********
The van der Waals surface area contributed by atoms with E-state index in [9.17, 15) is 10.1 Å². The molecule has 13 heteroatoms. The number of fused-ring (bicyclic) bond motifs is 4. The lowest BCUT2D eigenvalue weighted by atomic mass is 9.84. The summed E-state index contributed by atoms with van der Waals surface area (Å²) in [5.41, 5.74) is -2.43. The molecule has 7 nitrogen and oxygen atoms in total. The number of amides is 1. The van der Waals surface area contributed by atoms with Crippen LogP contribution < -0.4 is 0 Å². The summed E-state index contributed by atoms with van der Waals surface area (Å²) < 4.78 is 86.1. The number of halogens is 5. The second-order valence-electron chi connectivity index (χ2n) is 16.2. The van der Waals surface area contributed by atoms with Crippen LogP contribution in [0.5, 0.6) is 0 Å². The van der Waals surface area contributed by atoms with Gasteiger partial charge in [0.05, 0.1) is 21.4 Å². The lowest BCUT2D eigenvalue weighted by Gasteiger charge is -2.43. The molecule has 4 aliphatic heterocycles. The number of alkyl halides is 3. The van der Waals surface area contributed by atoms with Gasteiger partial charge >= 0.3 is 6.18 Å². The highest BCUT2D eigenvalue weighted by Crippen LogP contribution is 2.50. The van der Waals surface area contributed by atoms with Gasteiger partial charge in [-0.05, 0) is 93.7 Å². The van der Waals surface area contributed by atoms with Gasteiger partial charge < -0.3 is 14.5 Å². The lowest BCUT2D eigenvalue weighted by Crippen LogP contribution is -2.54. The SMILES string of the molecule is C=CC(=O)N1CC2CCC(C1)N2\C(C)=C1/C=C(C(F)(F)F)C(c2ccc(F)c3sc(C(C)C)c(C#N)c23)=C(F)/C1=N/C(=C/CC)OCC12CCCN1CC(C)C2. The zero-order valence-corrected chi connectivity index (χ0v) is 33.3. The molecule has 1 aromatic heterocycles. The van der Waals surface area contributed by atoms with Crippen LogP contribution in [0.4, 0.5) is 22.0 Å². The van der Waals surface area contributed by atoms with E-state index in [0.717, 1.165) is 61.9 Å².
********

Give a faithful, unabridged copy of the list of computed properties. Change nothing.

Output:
The van der Waals surface area contributed by atoms with E-state index in [9.17, 15) is 10.1 Å². The molecule has 13 heteroatoms. The number of fused-ring (bicyclic) bond motifs is 4. The lowest BCUT2D eigenvalue weighted by atomic mass is 9.84. The summed E-state index contributed by atoms with van der Waals surface area (Å²) in [5.41, 5.74) is -2.43. The molecule has 7 nitrogen and oxygen atoms in total. The number of amides is 1. The van der Waals surface area contributed by atoms with Crippen LogP contribution < -0.4 is 0 Å². The summed E-state index contributed by atoms with van der Waals surface area (Å²) < 4.78 is 86.1. The number of halogens is 5. The second-order valence-electron chi connectivity index (χ2n) is 16.2. The van der Waals surface area contributed by atoms with Crippen LogP contribution in [0.5, 0.6) is 0 Å². The van der Waals surface area contributed by atoms with Gasteiger partial charge in [0.05, 0.1) is 21.4 Å². The lowest BCUT2D eigenvalue weighted by Gasteiger charge is -2.43. The molecule has 4 aliphatic heterocycles. The number of alkyl halides is 3. The van der Waals surface area contributed by atoms with Gasteiger partial charge >= 0.3 is 6.18 Å². The highest BCUT2D eigenvalue weighted by Crippen LogP contribution is 2.50. The van der Waals surface area contributed by atoms with Gasteiger partial charge in [-0.05, 0) is 93.7 Å². The van der Waals surface area contributed by atoms with Gasteiger partial charge < -0.3 is 14.5 Å². The lowest BCUT2D eigenvalue weighted by Crippen LogP contribution is -2.54. The SMILES string of the molecule is C=CC(=O)N1CC2CCC(C1)N2\C(C)=C1/C=C(C(F)(F)F)C(c2ccc(F)c3sc(C(C)C)c(C#N)c23)=C(F)/C1=N/C(=C/CC)OCC12CCCN1CC(C)C2. The zero-order valence-corrected chi connectivity index (χ0v) is 33.3. The molecule has 1 aromatic heterocycles. The van der Waals surface area contributed by atoms with Crippen LogP contribution in [0.4, 0.5) is 22.0 Å². The van der Waals surface area contributed by atoms with E-state index in [0.717, 1.165) is 61.9 Å².